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Quantum computer sets record on path towards error-free calculations


QuEra’s new quantum computer is a step towards practically useful devices

QuEra

Another quantum computing record has been broken. A team has built a quantum computer with the largest ever number of so-called logical qubits, or quantum bits. Unlike standard qubits, logical qubits are better able to carry out computations unmarred by errors, making the new device a potentially important step towards practical quantum computing.

How complicated of a calculation a quantum computer can complete depends on the number of qubits it contains. Recently, IBM and California-based Atom Computing unveiled devices with more than 1000 qubits, nearly triple that of the previous largest quantum computers. But the existence of these devices hasn’t led to an immediate and dramatic increase in computing capability, because larger quantum computers often also make more errors.

To make a quantum computer that can correct its errors, researchers from the quantum computing start-up QuEra in Boston and several academics focused instead on increasing its number of logical qubits, which are groups of qubits that are connected to each other through quantum entanglement.

In conventional computers, error-correction relies on keeping multiple redundant copies of information. But quantum information is fundamentally different and cannot be copied – so researchers use entanglement to spread it across several qubits, which achieves a similar redundancy, says Dolev Bluvstein at Harvard University who was part of the team.

To make their quantum computer, the researchers started with several thousand rubidium atoms in an airless container. They then used forces from lasers and magnets to cool the atoms to temperatures close to absolute zero where their quantum properties are most prominent. Under these conditions, they could control the atoms’ quantum states very precisely by again hitting them with lasers. They first created 280 qubits from the atoms and then went a step further by using another laser pulse to entangle groups of those – for instance, seven qubits at a time – to make a logical qubit. By doing this, the researchers were able to make as many as 48 logical qubits at one time. This is more than 10 times the number of logical qubits that have ever been created before.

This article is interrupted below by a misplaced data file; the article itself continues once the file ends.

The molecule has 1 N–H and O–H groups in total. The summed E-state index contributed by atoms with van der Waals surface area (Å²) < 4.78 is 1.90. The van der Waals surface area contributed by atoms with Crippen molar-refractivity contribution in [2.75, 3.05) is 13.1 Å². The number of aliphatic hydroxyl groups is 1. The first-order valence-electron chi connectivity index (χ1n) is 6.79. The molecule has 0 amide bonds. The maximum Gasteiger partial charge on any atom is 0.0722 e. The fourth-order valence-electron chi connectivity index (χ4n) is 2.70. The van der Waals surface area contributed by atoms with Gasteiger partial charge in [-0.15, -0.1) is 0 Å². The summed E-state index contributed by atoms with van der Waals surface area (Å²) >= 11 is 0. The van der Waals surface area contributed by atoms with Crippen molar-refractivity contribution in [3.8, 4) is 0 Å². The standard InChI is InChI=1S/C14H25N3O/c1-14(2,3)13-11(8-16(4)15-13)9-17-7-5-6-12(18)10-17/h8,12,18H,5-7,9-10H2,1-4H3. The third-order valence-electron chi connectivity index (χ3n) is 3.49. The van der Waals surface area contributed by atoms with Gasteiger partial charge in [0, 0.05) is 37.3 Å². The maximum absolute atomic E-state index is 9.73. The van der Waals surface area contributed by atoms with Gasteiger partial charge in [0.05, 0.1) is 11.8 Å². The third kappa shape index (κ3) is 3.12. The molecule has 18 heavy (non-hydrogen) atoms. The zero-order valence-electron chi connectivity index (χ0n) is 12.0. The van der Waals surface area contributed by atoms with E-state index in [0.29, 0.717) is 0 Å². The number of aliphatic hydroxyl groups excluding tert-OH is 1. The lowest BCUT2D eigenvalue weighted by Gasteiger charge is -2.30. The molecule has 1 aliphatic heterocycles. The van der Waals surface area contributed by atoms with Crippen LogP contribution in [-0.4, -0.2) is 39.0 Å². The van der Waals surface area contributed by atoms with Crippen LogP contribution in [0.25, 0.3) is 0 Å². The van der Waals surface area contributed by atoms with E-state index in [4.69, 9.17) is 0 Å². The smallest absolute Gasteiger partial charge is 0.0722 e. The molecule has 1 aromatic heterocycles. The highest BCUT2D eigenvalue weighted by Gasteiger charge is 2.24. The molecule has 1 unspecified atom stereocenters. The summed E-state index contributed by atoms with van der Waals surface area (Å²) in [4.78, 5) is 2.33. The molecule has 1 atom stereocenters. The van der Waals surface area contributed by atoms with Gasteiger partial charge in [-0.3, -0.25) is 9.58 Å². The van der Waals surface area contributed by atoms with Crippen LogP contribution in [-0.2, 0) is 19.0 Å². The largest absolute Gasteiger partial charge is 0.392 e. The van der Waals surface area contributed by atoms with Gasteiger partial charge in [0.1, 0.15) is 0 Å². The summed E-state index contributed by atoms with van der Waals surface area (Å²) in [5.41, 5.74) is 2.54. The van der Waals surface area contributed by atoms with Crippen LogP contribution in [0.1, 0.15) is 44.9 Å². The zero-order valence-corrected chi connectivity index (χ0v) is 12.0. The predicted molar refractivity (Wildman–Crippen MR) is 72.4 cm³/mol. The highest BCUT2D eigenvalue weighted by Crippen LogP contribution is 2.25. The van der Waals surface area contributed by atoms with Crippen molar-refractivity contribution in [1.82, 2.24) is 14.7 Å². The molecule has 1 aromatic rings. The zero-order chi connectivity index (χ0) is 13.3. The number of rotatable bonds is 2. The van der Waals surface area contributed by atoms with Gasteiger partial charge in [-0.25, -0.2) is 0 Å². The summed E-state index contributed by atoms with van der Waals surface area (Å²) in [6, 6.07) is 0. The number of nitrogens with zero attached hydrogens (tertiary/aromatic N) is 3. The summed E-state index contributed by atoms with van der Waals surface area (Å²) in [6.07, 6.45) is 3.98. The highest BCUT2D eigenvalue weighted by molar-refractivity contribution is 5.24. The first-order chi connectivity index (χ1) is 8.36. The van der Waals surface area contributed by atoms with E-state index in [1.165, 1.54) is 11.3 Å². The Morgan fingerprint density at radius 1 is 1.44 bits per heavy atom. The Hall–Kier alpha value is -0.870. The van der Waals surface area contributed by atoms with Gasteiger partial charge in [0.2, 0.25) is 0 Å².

“It’s a big deal to have that many logical qubits. A very remarkable result for any quantum computing platform,” says Mark Saffman at the University of Wisconsin-Madison. He says the new quantum computer greatly benefits from being made of atoms that are controlled by light because this kind of control is very efficient.

QuEra’s computer makes its qubits interact and exchange information by moving them closer to each other with optical “tweezers” made of laser beams. In contrast, chip-based quantum computers, like those made by IBM and Google, must use multiple wires to control each qubit.

Bluvstein and his colleagues implemented several computer operations, codes and algorithms on the new computer to test the logical qubits’ performance. He says that though these tests were more preliminary than the calculations that quantum computers will eventually perform, the team already found that using logical qubits led to fewer errors than what is seen in quantum computers using physical qubits.

Researchers typically estimate that fully fault-tolerant, or error-free, quantum computers will require thousands of logical qubits, but Jeff Thompson at Princeton University says it is exciting to see that some ideas about fault tolerance have already been explored in the new experiments. He says this is a definite step forward, and more progress is bound to follow as atom-based computers have been improving rapidly. “We are witnessing some of the [atom-based computer’s] defining moments,” says Thompson.

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